Project management programs are supposed to be designed to help with workloads. There are times the programs, the reports, and the design itself can become too much to bear for some people. According to an article in Project Times written by Ong Jing Teak, project management is one of the most stressful jobs. Now imagine trying to make a none project manage, work in a program that is not their strength, doesn’t meet their needs and gives them too much information. That is a disaster waiting to happen. To combat burnout, take a look at the items below, and if you recognize them in yourself, ask for help.
Signs of too much:
1. When the project updates have nothing to do with your workload
2. The project timelines are unrealistic
3. When you are receiving “just keeping you in the loop messages.”
4. When everything you did in that program has to be re-written and transferred to another program.
5. When you are working in a system, you have no control of
6. When the reports say the same thing but in different colors
7. When you are required to put the same data into various programs to create the same report
So how do you handle it all?
Advocacy – Support or recommendation for a particular cause.
Advocating for yourself is what makes the difference between a successful work product and one that fails. If your specific project management program is overwhelming, speak up in a reasonable amount of time.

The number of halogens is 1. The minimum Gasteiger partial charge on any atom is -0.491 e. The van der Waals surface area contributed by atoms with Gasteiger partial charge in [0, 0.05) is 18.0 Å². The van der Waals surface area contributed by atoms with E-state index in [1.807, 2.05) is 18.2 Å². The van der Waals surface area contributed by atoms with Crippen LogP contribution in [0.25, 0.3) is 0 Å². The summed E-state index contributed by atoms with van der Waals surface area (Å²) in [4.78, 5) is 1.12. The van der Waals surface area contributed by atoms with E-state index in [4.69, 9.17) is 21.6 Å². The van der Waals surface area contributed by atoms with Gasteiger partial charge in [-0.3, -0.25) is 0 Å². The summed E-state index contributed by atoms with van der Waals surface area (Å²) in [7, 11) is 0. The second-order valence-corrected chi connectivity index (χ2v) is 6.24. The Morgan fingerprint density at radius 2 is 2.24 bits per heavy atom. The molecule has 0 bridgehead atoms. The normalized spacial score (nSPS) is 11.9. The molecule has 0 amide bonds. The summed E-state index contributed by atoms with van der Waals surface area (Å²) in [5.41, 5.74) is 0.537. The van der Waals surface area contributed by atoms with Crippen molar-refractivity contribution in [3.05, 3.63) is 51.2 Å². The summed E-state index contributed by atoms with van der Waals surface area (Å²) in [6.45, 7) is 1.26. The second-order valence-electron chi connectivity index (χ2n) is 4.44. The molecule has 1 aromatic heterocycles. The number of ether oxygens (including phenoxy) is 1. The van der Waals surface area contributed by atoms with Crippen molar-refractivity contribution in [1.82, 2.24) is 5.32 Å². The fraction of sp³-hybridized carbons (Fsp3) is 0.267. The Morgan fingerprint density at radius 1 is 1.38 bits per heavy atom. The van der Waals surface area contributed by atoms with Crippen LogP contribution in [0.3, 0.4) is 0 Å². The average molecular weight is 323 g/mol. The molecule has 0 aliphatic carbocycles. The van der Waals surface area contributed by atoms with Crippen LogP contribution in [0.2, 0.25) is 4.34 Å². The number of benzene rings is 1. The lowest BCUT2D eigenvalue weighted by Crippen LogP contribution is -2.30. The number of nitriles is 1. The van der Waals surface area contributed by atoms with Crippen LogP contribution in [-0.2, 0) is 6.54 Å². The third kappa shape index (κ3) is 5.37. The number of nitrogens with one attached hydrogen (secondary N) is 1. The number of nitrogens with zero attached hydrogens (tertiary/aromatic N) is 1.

Please talk with your supervisor or manager and let them know the outcomes you are experiencing.
Ask if there are filters that can be applied to reduce the level of information overload you view.
Perhaps, you only need to update the program when you have completed your assignment and discuss it with your team.
Consider setting up specific times of the day to view assignments and make updates.
Request additional training to help you navigate the system.
Document how much time you spent trying to update the program.
Before you request a meeting, give the program an honest effort. Document your questions and concerns, prepare a report of how efficient you would be without using it. Now schedule that meeting; you may be surprised to find that the executive team is willing to work with you to create a better solution.
No matter what the situation, speak up for yourself. Supervisors and managers cannot fix something if they don’t know it isn’t working.
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